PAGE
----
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This article was published 27/2/2013 (1376 days ago), so information in it may no longer be current.
Outside the bubble that encases city hall, there isn't a lot of faith in the way it makes big decisions.
This is not because Winnipeggers are cynical about municipal government, which of course they are. It's because of the events of 2012, which saw the folks at 510 Main St. float an unpopular plan to place a water park opposite the Canadian Museum for Human Rights, build a fire-paramedic station on property the city doesn't own and end the year under the cloud of an audit of real estate transactions.-P96xavpg.js">
So when the city comes out and claims it makes more sense to complete the Southwest Transitway by running buses through undeveloped regions of Fort Garry, any politician who's paying attention should expect a fair degree of skepticism.
In January, Winnipeg Transit unveiled the final version of the Southwest Rapid Transit Corridor Stage 2 Alignment Study, which, as expected, recommended the construction of a seven-kilometre bus corridor that would run through the Parker Lands of northwestern Fort Garry and along a Manitoba Hydro corridor.
The advantages of this dogleg route over a more direct, six-kilometre busway that would run parallel to Pembina Highway include fewer road crossings (four vs. nine), higher operating speeds (80 km/h vs. 60 km/h) and lower land-acquisition costs ($8 million vs. $41 million). Advantages of the more direct route include the need to build fewer bridges or underpasses (only one vs. four), better service to existing residential neighbourhoods and the opportunity to increase density along Pembina Highway.
What has emerged as a wild card in the debate is the city's claim there's more development potential along the empty dogleg -- the Hydro corridor and the Parker Lands, which developer Andrew Marquess acquired from the city in a 2009 land swap.
The city and province love this idea because new tax dollars could help repay the money both governments will need to borrow to finance most of the $350-million Southwest Transitway project. But transportation experts deem this a risky venture, while several city councillors and one of the city's largest property developers have gone on record stating there's more potential for new tax dollars along Pembina.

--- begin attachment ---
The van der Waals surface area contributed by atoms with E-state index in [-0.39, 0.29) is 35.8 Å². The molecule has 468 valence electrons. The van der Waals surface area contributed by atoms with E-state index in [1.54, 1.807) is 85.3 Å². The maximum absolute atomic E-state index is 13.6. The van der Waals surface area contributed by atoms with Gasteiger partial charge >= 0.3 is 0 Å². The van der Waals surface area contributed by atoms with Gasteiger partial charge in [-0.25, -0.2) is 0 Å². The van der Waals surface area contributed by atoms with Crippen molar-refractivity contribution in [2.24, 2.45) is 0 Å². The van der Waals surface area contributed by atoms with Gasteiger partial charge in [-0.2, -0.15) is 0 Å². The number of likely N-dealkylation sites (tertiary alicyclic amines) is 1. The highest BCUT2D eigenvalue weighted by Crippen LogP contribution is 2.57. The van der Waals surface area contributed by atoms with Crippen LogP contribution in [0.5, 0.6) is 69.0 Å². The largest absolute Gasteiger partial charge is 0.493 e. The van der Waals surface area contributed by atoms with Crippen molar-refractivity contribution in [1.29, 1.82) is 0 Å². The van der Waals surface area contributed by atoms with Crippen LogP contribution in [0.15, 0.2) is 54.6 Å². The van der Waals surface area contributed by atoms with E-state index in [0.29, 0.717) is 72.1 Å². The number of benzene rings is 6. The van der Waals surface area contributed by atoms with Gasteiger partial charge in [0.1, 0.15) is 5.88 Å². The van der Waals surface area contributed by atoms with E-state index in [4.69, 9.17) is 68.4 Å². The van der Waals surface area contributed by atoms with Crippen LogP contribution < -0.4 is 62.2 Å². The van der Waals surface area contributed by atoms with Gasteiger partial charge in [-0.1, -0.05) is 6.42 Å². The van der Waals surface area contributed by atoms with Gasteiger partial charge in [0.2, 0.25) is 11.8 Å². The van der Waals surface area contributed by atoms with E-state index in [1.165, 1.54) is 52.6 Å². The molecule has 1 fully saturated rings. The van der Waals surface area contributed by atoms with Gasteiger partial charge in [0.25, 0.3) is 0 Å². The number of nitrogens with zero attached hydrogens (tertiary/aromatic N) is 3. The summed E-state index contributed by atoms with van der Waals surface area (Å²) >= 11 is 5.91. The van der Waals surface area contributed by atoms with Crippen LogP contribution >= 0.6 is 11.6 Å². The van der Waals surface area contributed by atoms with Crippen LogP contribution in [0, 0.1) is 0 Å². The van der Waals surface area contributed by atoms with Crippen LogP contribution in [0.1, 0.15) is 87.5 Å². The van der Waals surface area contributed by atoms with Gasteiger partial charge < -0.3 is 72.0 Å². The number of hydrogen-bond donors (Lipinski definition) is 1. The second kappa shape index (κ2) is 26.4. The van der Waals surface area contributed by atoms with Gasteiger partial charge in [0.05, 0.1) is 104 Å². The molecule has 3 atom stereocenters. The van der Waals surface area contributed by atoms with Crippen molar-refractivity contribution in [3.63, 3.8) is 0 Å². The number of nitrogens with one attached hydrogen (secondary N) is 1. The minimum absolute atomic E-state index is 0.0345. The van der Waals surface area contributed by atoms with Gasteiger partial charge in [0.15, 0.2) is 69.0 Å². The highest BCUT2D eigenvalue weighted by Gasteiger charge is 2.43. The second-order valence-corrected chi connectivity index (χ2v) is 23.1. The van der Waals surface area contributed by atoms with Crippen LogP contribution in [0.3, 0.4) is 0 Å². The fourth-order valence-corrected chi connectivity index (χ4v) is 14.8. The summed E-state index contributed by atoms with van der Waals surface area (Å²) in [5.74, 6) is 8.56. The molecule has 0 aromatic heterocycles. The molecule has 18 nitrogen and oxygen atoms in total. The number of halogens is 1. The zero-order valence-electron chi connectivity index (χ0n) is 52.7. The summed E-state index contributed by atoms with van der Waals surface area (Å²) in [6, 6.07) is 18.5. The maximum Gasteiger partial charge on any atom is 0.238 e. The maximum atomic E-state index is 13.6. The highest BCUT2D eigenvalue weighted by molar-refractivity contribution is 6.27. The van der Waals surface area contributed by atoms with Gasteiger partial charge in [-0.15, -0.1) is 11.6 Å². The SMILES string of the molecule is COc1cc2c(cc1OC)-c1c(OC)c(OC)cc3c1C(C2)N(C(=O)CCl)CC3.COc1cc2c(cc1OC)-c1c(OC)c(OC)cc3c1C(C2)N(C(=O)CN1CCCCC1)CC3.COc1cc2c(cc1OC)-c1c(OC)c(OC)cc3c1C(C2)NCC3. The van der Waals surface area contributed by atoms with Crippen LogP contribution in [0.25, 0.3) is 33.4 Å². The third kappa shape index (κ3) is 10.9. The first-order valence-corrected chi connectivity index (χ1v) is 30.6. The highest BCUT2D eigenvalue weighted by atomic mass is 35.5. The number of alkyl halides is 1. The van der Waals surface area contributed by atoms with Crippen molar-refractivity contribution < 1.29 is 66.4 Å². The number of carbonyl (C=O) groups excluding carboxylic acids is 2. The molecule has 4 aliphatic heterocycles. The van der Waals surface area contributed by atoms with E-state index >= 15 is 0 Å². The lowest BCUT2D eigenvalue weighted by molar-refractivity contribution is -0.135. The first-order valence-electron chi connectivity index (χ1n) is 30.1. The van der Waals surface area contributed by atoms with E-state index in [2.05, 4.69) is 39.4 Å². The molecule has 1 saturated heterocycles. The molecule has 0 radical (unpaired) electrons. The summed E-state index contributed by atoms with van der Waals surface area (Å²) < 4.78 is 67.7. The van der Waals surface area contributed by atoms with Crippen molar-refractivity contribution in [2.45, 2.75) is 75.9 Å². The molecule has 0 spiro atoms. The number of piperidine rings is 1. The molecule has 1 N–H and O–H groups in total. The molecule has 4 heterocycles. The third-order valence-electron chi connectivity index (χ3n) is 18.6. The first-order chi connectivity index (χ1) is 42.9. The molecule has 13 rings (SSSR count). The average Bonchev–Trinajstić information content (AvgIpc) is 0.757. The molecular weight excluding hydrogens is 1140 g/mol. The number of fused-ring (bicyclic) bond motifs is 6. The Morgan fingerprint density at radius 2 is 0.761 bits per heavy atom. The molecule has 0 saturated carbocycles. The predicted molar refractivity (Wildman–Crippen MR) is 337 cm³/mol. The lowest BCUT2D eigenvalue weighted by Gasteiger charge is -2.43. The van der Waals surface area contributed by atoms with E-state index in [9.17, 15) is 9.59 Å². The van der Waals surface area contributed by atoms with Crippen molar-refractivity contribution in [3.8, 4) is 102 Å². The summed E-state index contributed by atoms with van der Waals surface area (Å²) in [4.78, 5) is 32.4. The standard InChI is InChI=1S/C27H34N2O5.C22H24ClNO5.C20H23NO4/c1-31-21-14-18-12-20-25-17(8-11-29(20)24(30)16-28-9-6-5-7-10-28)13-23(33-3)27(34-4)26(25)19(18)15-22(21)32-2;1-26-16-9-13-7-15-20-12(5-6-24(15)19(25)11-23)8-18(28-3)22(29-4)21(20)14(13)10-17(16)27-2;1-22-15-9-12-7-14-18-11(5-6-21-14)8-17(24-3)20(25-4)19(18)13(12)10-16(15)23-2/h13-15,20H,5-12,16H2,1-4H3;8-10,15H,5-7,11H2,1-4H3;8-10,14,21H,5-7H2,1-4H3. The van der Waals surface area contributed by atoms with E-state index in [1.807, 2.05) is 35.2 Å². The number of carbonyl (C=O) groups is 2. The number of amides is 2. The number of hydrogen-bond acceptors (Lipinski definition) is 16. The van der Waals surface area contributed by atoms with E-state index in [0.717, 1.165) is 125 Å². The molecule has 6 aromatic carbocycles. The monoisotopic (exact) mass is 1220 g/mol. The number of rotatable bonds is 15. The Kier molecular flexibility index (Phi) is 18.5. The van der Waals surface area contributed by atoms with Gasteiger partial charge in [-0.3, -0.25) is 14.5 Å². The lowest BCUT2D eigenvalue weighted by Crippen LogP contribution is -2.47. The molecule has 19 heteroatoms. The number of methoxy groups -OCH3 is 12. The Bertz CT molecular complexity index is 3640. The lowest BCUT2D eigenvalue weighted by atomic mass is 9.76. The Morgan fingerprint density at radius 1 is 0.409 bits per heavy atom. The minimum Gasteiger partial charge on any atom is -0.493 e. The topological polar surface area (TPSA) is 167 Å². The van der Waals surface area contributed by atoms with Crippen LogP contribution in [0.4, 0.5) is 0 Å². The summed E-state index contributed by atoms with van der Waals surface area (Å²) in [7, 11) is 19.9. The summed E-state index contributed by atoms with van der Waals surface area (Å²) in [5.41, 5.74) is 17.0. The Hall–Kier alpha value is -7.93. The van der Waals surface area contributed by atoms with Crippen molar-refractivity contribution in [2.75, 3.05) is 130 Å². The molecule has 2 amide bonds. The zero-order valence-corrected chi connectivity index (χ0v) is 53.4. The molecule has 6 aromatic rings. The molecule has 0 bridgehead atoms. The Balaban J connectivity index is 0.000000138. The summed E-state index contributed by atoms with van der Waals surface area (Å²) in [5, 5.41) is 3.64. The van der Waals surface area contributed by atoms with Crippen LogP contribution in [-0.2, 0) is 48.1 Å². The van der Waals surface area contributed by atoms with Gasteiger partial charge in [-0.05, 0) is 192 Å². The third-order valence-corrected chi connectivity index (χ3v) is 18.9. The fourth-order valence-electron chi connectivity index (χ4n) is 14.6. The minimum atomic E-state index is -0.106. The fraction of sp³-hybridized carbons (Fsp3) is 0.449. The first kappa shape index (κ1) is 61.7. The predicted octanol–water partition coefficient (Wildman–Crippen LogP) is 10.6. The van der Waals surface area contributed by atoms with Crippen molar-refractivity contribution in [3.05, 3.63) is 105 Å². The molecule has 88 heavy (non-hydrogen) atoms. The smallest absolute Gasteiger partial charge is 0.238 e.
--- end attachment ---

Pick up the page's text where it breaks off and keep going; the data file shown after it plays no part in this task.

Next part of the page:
Even if the dogleg is the right way to go, it won't be easy to convince the public of the benefits. Winnipeg Transit was well aware of this after holding public meetings about the transitway alignment and conducting surveys.
"Many comments expressed suspicion about a perceived real estate angle that might be driving, or at least influencing, the Southwest Transitway alignment discussion," the transitway report contends.
The report also surmises this suspicion is "due to media attention to the city's real estate and development matters during the same time as the Southwest Transitway consultation program." Winnipeg Transit has taken the public's temperature, but there are no thermometers at city hall.
Concerns about the way Winnipeg has handled real estate have no bearing on the Southwest Transitway decision, Mayor Sam Katz said Wednesday. "I don't think that relates in any way, shape or form," said the mayor, who also questioned Winnipeg Transit's contention the city may need to reacquire some of the Parker Lands from Marquess.
"I'll wait to find out if that's actually going to happen," he said.
Katz went on to suggest no city official responsible for the Parker Lands swap in July 2009 knew about the transitway alignment.
But that's not the case, as chief administrative officer Phil Sheegl, then the city's property director, spoke openly about extending Sterling Lyon Parkway and a rapid-transit spur line through the Parker Lands earlier that year.
Again, the dogleg may turn out to be the best way to complete the transitway. But given the skepticism, the city has to do a better job of demonstrating the costs and benefits, above and beyond vague ideas about incremental tax dollars that might flow from future developments.